For Doctor Who fans, there was that awful interregnum from 1989 to 2005 when, apart from that one night in 1996 when Paul McGann took up the mantle, it appeared as though their hero had dematerialised forever. With no prospect in sight of him coming back, it was left to his followers to make up their own entertainment.
For some, it was an opportunity to cut their teeth in putting together audio and video adventures, featuring characters from the show which were not owned by the BBC, as well as several actors out of the programme being cast in different roles than the ones for which they were chiefly known, with the name recognition being enough of a draw. Yetis, Autons, Zygons and Sontarans all got further outings, as well as old companions like Sarah Jane Smith, Elizabeth Shaw, Victoria Waterfield and Brigadier Lethbridge-Stewart.
Over the years, this cottage industry has led to a number of people involved in the productions going on to find work in the media, and in some cases on Doctor Who after the show returned. Even though the Doctor has now been back on our screens for a decade and a half, unofficial spin-offs are still being made, skirting around the thorny copyright issues by continuing to use properties from the show which belong to their creators, rather than to Auntie Beeb, and managing to capitalise on their connection to the Time Lord.
Cutaway Comics – the latest creatives to take a spin around the fringes of the Whoniverse – are launching a new range of publications, featuring concepts and characters which have been in the show, beginning with Lytton. Based around the intergalactic mercenary Gustave Lytton – who joined forces with two of the Doctor’s biggest foes in 1984’s ‘Resurrection Of The Daleks’, and the following year’s story ’Attack Of The Cybermen’ – this brand new comic mini-series has not only brought him back, but also his creator, Eric Saward.
It was Saward who was the programme’s script editor during the turbulent period when it was placed on hiatus in 1985 for 18 months, in order for it to be retooled after BBC1 Controller Michael Grade felt the show had become too humourless and violent. During his time on the show, he made the pace of the stories much quicker, but he courted some controversy as, in some of the scripts that he wrote, the body count was as high as some Hollywood action flicks, such as The Terminator, for example.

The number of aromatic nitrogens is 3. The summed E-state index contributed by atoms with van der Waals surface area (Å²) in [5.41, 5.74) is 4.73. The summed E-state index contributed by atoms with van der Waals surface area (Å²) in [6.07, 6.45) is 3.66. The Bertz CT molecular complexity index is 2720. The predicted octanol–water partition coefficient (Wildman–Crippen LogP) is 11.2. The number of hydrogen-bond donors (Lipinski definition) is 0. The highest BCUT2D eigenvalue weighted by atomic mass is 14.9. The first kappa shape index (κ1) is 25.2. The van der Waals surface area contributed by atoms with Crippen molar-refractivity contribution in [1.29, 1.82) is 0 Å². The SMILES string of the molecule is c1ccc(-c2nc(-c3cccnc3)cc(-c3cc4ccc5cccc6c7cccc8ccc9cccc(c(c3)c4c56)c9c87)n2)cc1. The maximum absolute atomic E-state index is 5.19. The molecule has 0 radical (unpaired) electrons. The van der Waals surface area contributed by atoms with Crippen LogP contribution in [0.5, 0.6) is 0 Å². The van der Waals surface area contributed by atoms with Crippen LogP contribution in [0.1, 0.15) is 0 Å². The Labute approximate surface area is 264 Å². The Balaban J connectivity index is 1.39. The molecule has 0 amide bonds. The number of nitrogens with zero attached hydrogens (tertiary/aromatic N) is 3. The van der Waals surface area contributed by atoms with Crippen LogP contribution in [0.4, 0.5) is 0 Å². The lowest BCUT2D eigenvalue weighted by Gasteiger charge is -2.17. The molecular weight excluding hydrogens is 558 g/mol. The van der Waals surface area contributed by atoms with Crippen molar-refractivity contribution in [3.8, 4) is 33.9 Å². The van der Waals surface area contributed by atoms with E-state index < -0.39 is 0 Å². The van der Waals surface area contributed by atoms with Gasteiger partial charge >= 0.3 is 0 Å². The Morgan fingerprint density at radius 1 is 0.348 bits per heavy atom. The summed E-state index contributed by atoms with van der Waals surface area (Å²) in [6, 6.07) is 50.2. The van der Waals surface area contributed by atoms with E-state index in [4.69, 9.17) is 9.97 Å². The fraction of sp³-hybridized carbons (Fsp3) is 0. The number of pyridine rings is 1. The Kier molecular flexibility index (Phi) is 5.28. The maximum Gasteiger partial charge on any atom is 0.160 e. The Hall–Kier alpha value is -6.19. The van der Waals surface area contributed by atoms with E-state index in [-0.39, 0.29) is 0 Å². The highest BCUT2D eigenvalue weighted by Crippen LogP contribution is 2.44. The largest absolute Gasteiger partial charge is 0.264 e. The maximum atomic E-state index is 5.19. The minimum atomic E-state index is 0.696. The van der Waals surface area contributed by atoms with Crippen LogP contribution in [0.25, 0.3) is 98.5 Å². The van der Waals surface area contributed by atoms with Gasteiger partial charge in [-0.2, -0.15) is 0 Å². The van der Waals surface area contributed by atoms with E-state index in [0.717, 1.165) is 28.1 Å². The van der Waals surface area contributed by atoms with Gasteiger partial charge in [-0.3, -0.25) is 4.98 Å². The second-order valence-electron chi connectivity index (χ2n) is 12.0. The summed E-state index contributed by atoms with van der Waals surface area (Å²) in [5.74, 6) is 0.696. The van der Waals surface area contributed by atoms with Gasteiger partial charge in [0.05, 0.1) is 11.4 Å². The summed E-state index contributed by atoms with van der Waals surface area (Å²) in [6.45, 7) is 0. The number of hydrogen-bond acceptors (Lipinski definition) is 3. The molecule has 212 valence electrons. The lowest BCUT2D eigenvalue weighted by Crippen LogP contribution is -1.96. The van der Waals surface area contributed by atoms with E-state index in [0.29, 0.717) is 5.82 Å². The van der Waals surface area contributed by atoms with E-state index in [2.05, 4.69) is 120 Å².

Lytton was played on screen by Maurice Colbourne, who was best known to TV viewers as John Kline in the Birmingham-based gritty – and increasingly offbeat and format-breaking – 1970s BBC drama series Gangsters, and latterly as the lead in Howards’ Way, before his untimely death in 1989. Given a new medium to play with, Saward takes us back in time, to a period before Lytton had first crossed paths with the Doctor, showing us the mean streets of Soho in 1975, where Lytton is running a West End jazz club, plus tangling with the criminal underworld.
The story actually opens up with a short preamble in Saigon, 1968, setting up Lytton’s relationship with Wilson, who is his right-hand man by the time we join the action underway in the mid-‘70s. The art and colouring by Barry Renshaw does a great job in capturing the marked contrast between a rather washed-out, sun-bleached South Vietnamese streetscape and the murky, neon-soaked environs presented by the Old Compton Street setting when things jump forward and the tale gets underway properly.
Renshaw – who has brought characters like Judge Dredd to life, as well as working with properties from The X-Files to Star Trek – manages to capture Colbourne’s likeness, with its distinctive hard-nosed visage. He also does a good job in bringing to life Saward’s vision of Lytton’s world, complete with brutal and bloody violence, glamorous dames, murky side streets and alleyways, gangsters, and extraterrestrial technology. The whole vibe and atmosphere that Renshaw creates is redolent with a Sin City feel.
The comic’s subject matter is aimed at a far more adult and mature audience than Doctor Who – like Torchwood – and seeks to explore the darker recesses of human nature, using the prism of the decidedly otherworldly Lytton. Saward has placed him into a world of divided and uncertain loyalties, giving Lytton his own fiefdom which is constantly under the scrutiny of those gangland villains carving up the city and always looking for new territory to make part of their patch. It does all very much bring to mind Gangsters, which surely must be a deliberate choice on Saward’s part.
In these modern, multimedia times of bonus content and special features aplenty, the awfully nice Cutaway Comics people have put together a special DVD for anyone buying the comic directly though their website. As well as having Saward doing an introduction to the series, we also have a video commentary by Saward and Renshaw (which gives some spoilers, so you would be best advised to watch this after reading the first issue); in addition, there are audio commentaries for Doctor Who: ‘The Caves Of Androzani’, and episode 1 of Gangsters, plus trailers for We Apologise For The Inconvenience by Mark Griffiths.
This opening chapter of Lytton shows great promise, not only for the remainder of the comic’s run, but also for the rest of the titles on Cutaway’s slate, probing some more of those parts of Doctor Who’s 50+ years’ worth of continuity which are far less well-trodden. It certainly is heartening that a brand new independent imprint should be entering the market, and hopefully they will get the support which they richly deserve for a long run.
Lytton #1 is available now from Cutaway Comics.